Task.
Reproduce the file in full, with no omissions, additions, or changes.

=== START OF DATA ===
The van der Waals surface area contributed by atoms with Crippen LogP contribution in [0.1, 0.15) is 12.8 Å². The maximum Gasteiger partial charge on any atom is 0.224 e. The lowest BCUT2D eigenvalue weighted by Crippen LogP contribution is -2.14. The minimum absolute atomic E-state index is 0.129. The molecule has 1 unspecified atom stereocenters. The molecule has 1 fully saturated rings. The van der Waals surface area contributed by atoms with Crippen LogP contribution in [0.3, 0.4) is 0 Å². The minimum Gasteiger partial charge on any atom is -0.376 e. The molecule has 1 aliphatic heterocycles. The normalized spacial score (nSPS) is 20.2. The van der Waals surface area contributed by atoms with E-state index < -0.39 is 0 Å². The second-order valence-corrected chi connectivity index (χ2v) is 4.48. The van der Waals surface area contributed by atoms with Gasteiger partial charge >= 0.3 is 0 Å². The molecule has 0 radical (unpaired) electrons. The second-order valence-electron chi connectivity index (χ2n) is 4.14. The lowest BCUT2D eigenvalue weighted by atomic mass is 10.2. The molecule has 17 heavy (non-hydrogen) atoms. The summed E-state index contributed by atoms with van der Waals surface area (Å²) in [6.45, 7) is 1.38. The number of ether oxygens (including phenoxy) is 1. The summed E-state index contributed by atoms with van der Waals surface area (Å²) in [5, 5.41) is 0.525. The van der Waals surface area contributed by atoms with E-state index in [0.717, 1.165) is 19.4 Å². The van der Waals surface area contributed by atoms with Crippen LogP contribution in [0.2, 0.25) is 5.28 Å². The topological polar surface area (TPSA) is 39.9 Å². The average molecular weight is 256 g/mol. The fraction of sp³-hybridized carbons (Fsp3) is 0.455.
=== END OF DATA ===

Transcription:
The van der Waals surface area contributed by atoms with Crippen LogP contribution in [0.1, 0.15) is 12.8 Å². The maximum Gasteiger partial charge on any atom is 0.224 e. The lowest BCUT2D eigenvalue weighted by Crippen LogP contribution is -2.14. The minimum absolute atomic E-state index is 0.129. The molecule has 1 unspecified atom stereocenters. The molecule has 1 fully saturated rings. The van der Waals surface area contributed by atoms with Crippen LogP contribution in [0.3, 0.4) is 0 Å². The minimum Gasteiger partial charge on any atom is -0.376 e. The molecule has 1 aliphatic heterocycles. The normalized spacial score (nSPS) is 20.2. The van der Waals surface area contributed by atoms with E-state index < -0.39 is 0 Å². The second-order valence-corrected chi connectivity index (χ2v) is 4.48. The van der Waals surface area contributed by atoms with Gasteiger partial charge >= 0.3 is 0 Å². The molecule has 0 radical (unpaired) electrons. The second-order valence-electron chi connectivity index (χ2n) is 4.14. The lowest BCUT2D eigenvalue weighted by atomic mass is 10.2. The molecule has 17 heavy (non-hydrogen) atoms. The summed E-state index contributed by atoms with van der Waals surface area (Å²) in [6.45, 7) is 1.38. The number of ether oxygens (including phenoxy) is 1. The summed E-state index contributed by atoms with van der Waals surface area (Å²) in [5, 5.41) is 0.525. The van der Waals surface area contributed by atoms with E-state index in [0.717, 1.165) is 19.4 Å². The van der Waals surface area contributed by atoms with Crippen LogP contribution in [0.2, 0.25) is 5.28 Å². The topological polar surface area (TPSA) is 39.9 Å². The average molecular weight is 256 g/mol. The fraction of sp³-hybridized carbons (Fsp3) is 0.455.